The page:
Hits and misses in Obama's Asia trip
Published on Apr 30, 2014 7:14 AM
PRESIDENT Barack Obama's travels in Asia the past week were billed as reaffirmation of America's commitment to stay focused on the world's most dynamic region - in both the security and economic spheres. To his hosts, notably Japan and the Philippines, what was sought was unambiguous assurance that they could trust United States security guarantees in their widening disputes with China. There was nary a concession to what this could imply in the long-term for Asia as a whole.
But Mr Obama and his inner circle have been signalling they are concerned about adding depth to the US presence in Asia. This could best be achieved by merging trade influence with security linkages through treaty ties or placement of military assets in friendly countries, such as Australia. Both aspects are important. But in the exercise of realpolitik, military posturing is often for demonstration effect while trade is the objective. Countries have in the past gone to war to force trade routes open, rightly or wrongly.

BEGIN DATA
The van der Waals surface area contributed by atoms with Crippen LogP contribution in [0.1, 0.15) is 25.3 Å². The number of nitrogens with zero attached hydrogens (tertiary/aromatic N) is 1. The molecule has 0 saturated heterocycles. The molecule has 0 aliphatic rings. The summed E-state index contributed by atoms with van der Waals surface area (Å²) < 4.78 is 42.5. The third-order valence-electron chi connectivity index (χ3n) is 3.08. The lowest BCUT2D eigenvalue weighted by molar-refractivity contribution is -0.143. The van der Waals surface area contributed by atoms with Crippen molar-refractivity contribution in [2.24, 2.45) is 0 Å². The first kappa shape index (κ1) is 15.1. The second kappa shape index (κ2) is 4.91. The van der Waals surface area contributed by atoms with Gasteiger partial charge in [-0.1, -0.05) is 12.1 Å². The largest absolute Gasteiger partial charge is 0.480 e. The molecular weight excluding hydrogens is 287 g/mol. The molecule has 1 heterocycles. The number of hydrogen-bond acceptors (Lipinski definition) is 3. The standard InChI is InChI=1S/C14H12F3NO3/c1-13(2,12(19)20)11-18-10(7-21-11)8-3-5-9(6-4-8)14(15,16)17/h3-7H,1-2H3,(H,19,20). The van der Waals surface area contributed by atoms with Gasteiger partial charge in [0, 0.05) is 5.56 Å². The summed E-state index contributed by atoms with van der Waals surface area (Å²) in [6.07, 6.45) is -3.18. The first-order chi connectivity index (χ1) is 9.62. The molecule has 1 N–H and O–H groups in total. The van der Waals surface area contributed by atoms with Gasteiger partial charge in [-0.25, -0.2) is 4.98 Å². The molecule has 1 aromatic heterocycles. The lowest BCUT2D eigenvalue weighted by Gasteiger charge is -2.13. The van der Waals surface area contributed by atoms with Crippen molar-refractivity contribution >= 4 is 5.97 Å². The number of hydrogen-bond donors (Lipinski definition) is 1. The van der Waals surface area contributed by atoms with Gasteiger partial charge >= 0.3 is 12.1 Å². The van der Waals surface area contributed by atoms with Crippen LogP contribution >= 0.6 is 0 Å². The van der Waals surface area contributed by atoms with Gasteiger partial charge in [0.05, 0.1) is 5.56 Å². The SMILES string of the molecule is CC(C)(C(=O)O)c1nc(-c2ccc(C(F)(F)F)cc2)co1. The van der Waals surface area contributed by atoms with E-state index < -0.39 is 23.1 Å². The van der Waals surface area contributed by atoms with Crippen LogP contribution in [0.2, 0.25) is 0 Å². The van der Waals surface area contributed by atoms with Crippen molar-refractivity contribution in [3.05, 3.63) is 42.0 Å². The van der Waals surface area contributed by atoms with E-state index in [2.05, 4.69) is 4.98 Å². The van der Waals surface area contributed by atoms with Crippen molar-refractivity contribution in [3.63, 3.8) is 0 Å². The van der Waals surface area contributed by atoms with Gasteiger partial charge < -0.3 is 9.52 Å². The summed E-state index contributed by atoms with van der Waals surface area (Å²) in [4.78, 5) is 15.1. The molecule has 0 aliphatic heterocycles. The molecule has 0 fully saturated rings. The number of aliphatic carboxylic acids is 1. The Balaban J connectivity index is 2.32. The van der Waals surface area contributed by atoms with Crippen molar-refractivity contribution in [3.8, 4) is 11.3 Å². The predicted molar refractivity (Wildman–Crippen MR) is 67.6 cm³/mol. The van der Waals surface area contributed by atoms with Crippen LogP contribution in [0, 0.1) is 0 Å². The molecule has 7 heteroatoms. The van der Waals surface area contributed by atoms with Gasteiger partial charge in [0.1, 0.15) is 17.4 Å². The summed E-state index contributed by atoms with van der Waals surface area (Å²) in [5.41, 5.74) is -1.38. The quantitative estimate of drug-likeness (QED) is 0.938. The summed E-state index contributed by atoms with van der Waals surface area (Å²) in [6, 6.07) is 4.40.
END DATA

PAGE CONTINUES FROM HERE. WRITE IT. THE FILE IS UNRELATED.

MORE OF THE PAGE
This is why it gets difficult to make out what exactly Mr Obama's tour has accomplished, aside from the protocol of making good on promises to visit. Japanese Prime Minister Shinzo Abe was happy with mention in the communique about US treaty obligations in the event the islands contest with China turned violent. The Philippines would now feel more secure having US troops and military hardware on its territory, after having ejected American forces from Subic Bay and Clark Airbase during a time when the pull towards self-sufficiency was strong.
This decidedly cannot be the sum total of America's interest in Asia. Mr Obama was aware that in honouring security obligations, he could not give Beijing cause to charge that America is trying to put China in a box - for instance, by taking sides in legacy disputes. There has to be more to a "rebalance" than force projection. This is where the Trans-Pacific Partnership (TPP) is pivotal, even after discounting the notion that a Pacific trade bloc without China is a contradiction in terms.
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